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Last Updated on July 21, 2022

Attack surface management is achieving lofty buzzword status lately. Part of managing an information asset’s attack surface is looking at the risks associated with the asset that relate to things it connects to, like applications and network. A clear case in point is our databases, which store and organize data specifically so other assets can access it.

When we think about database security, what should we focus on besides the database environment itself?

Database expert Robert Buda, President at Buda Consulting, discussed the database attack surface and how to protect it on a recent episode of The Virtual CISO Podcast. The show’s host is John Verry, Pivot Point Security CISO and Managing Partner.

Database security is a team sport

According to Bob, it’s important for database security teams to coordinate with teams securing the network, servers, storage, communications, etc. All of these areas impact database security.

Then there is the security posture of all the applications and tools that have direct or indirect connections to the database. These include business intelligence tools, HR and ERP applications, custom extract-transform-load (ETL) code, etc.

Track and trace

Applications that connect to databases have authorized users and various ways of authenticating them. But when an application or system connects to a database and makes changes, do you still have visibility into which user did that?

Bob explains: “There are really two levels of visibility here. One is the administrative access [to the database] and we have total visibility into that. We can audit for that and secure that at the database level. But for many, many applications, especially web applications, it’s very common to have one or two application owners that connect [to the database]. And the application handles all the security around that.”

For such applications, it’s imperative they have an auditing mechanism built in. An application’s auditing mechanism won’t be as robust as a database auditing mechanism, but it can still be very valuable.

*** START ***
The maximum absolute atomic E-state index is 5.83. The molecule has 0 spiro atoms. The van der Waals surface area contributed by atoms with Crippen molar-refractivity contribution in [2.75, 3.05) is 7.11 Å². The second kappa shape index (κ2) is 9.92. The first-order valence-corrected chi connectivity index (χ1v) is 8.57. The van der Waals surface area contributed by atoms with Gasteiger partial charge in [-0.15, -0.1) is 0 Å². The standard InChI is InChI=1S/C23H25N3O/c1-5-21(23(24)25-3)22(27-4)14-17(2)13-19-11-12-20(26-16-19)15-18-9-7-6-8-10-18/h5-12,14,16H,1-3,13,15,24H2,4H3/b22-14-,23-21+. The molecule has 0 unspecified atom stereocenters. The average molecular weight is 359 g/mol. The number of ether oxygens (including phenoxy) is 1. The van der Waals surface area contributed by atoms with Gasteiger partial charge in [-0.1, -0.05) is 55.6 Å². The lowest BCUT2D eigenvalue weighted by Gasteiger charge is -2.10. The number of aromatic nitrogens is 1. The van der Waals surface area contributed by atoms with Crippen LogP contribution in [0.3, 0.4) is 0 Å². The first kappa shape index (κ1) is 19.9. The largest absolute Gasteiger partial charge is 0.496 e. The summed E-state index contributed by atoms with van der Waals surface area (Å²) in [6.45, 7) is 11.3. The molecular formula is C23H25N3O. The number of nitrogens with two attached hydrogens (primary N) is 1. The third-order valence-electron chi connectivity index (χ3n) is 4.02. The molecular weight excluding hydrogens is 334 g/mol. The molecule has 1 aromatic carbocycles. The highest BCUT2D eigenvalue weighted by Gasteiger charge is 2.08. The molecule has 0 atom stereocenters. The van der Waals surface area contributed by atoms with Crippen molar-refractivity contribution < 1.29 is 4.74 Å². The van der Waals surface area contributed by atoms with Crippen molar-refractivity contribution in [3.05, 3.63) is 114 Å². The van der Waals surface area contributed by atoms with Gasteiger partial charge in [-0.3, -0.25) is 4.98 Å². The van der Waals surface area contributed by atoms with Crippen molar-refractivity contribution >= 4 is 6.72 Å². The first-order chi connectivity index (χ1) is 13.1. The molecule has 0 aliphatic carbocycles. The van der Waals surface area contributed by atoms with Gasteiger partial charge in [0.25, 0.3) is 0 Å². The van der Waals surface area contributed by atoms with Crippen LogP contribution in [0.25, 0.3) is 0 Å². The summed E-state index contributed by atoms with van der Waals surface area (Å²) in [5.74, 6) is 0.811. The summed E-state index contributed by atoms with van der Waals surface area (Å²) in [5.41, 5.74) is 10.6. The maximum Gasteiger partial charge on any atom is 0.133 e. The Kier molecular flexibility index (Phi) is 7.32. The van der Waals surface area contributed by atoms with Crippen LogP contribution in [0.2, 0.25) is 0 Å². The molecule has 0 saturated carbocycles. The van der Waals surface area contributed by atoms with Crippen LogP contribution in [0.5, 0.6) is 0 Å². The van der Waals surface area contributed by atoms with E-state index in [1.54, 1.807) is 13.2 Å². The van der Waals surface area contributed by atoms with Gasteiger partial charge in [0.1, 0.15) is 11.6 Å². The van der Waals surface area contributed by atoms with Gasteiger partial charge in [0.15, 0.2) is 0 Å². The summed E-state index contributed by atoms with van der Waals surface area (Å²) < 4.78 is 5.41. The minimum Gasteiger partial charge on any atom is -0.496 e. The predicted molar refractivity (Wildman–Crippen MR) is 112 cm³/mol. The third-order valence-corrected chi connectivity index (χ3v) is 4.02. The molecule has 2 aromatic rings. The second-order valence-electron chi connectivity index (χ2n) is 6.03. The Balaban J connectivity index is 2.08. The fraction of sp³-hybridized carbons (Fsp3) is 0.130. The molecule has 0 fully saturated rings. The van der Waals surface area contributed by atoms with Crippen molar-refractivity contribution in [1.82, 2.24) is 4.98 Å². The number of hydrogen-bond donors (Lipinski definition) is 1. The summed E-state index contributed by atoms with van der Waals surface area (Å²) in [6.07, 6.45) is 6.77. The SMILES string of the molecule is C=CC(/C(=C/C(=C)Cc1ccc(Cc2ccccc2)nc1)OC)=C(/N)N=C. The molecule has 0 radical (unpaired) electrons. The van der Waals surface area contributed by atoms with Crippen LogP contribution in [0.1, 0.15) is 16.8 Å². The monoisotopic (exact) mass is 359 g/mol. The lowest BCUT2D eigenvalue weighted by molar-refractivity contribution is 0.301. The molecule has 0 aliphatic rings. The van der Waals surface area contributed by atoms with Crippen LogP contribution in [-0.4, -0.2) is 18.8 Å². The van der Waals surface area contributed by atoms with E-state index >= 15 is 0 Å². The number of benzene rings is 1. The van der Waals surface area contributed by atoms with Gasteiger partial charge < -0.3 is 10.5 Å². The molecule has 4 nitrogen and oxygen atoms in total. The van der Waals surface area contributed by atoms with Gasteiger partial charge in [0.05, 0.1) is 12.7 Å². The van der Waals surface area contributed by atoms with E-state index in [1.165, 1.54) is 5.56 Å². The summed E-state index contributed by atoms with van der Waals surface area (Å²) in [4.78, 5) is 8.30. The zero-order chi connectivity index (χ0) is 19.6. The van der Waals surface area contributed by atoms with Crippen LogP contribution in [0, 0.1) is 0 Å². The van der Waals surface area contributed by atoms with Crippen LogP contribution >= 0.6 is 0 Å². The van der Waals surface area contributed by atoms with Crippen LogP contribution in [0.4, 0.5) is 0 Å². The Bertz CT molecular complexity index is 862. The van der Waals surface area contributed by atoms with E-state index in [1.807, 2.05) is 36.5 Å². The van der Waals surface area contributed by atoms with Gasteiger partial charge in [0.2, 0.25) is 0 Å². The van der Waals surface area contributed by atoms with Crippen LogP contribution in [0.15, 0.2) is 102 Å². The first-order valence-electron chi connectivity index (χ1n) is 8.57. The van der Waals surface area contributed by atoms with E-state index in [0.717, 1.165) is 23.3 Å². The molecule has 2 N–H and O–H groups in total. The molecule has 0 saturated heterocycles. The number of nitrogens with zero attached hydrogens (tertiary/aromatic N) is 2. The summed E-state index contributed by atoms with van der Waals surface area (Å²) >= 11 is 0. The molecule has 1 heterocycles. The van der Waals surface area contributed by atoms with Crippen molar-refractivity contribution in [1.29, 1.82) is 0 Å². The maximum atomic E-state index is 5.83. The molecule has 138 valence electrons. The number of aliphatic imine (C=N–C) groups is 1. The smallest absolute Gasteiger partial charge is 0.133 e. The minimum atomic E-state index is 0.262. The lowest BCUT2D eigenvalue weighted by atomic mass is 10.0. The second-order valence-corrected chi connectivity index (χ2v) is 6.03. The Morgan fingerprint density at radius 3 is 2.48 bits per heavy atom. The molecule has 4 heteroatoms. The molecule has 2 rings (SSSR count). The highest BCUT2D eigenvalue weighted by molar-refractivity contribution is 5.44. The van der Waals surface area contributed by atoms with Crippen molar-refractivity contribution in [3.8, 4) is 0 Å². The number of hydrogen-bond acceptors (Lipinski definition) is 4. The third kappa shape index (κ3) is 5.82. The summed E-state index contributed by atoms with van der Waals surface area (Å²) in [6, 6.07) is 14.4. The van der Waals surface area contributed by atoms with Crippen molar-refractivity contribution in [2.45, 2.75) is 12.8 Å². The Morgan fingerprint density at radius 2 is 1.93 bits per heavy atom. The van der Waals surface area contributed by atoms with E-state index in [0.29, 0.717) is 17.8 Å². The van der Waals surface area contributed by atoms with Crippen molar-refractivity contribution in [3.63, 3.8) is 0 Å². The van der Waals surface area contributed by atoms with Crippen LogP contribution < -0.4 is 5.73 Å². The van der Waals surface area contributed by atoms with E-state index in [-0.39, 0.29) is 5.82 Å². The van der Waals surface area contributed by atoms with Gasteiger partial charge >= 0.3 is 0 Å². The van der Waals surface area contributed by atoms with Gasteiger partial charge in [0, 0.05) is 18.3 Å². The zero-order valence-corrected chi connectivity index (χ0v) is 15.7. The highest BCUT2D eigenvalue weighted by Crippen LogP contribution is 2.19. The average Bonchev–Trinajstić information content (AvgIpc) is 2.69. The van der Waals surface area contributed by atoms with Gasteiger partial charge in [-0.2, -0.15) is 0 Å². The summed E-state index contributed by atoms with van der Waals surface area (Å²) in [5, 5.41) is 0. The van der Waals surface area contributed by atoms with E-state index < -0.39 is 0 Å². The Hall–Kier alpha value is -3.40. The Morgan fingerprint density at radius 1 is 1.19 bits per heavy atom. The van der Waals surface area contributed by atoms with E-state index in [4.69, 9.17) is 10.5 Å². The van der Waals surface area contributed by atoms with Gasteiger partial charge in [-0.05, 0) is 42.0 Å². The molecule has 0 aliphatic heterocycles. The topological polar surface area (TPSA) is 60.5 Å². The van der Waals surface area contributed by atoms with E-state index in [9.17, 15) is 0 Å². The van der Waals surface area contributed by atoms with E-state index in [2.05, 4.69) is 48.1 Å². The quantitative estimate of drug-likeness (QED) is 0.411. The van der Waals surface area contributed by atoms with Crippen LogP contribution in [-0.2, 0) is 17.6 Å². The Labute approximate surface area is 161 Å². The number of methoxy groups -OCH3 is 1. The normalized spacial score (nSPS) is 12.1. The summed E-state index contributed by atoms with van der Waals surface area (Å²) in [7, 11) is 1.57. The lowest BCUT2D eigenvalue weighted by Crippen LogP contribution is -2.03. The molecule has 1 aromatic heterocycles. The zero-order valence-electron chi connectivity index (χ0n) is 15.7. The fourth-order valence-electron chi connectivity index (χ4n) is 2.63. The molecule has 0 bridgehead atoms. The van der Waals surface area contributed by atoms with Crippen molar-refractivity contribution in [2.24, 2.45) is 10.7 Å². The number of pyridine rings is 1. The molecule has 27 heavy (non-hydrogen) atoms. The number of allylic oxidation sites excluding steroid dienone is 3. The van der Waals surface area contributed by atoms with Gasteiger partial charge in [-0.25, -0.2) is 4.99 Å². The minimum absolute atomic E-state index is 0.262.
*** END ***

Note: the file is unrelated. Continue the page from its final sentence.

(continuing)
“It’s important that [an application-level audit mechanism] be built in, and many good apps have that,” Bob adds. “But from a database professional’s perspective, we can’t control that. We see all of the transactions that take place for that application as one user. So, if we take a look at the audit logs, we’ll see that database user, let’s call it ‘payroll,’ made these changes to the table. We have no idea what [person] did that. So, that’s definitely a gap. And you need to marry that up with the audit logs that come from the application itself.”

Wider security issues

As a related concern, what if an application accessing the database has vulnerabilities that allow unauthorized users to gain access? The database team might have done everything right security-wise, but the data could still be compromised.

How can you protect the database from insecure applications that need to access it? And what about everything else an application might connect to, such as ETL scripts?

Then, if you extract data from a database, where does it end up? In a database, a data warehouse, a data lake, a temporary storage area?

“It’s really important if we’re trying to secure the entire environment, not just to think about what we’d call the database of record or the system of record, but everywhere else that data might end up via the interfaces that come into the database or that pull data out.”

Taking the cash out of the safe and leaving it on your desk

A huge contribution to the database attack surface is how data is used and controlled (or not) once it’s been extracted from a database. Say it ends up in a spreadsheet on a laptop. Say it gets emailed to somebody else.

“You have this giant lock on the database,” John analogizes. “You think the front door’s locked, but someone who was allowed to open the safe and take out money just put it on his desk in the middle of the bank where it’s open to the public and went to lunch.”

Data loss prevention technology is one way to help with this issue, but it remains a major component of the database attack surface. So are network security problems, physical security problems, and more.

What’s next?

To listen to the entire show featuring database specialist Bob Buda, click here.

Want to find out more about attack surface management? Here is a good starting point: EP#69 – Steve Ginty – Can You Benefit From Attack Surface Management?

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